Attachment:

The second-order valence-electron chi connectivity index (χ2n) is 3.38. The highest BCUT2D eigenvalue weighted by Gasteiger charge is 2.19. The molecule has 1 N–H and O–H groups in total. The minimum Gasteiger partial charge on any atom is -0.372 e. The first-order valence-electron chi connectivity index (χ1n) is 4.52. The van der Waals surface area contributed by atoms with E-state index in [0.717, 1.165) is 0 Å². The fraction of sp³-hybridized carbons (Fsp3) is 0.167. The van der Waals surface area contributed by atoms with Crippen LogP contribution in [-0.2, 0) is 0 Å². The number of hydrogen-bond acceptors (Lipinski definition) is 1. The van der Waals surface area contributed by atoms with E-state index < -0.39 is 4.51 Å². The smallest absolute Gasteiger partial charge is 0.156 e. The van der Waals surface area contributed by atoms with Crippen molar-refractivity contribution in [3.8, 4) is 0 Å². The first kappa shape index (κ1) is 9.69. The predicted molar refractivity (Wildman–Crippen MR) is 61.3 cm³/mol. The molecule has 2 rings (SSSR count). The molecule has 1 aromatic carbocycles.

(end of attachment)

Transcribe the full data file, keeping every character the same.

The second-order valence-electron chi connectivity index (χ2n) is 3.38. The highest BCUT2D eigenvalue weighted by Gasteiger charge is 2.19. The molecule has 1 N–H and O–H groups in total. The minimum Gasteiger partial charge on any atom is -0.372 e. The first-order valence-electron chi connectivity index (χ1n) is 4.52. The van der Waals surface area contributed by atoms with E-state index in [0.717, 1.165) is 0 Å². The fraction of sp³-hybridized carbons (Fsp3) is 0.167. The van der Waals surface area contributed by atoms with Crippen LogP contribution in [-0.2, 0) is 0 Å². The number of hydrogen-bond acceptors (Lipinski definition) is 1. The van der Waals surface area contributed by atoms with E-state index < -0.39 is 4.51 Å². The smallest absolute Gasteiger partial charge is 0.156 e. The van der Waals surface area contributed by atoms with Crippen molar-refractivity contribution in [3.8, 4) is 0 Å². The first kappa shape index (κ1) is 9.69. The predicted molar refractivity (Wildman–Crippen MR) is 61.3 cm³/mol. The molecule has 2 rings (SSSR count). The molecule has 1 aromatic carbocycles.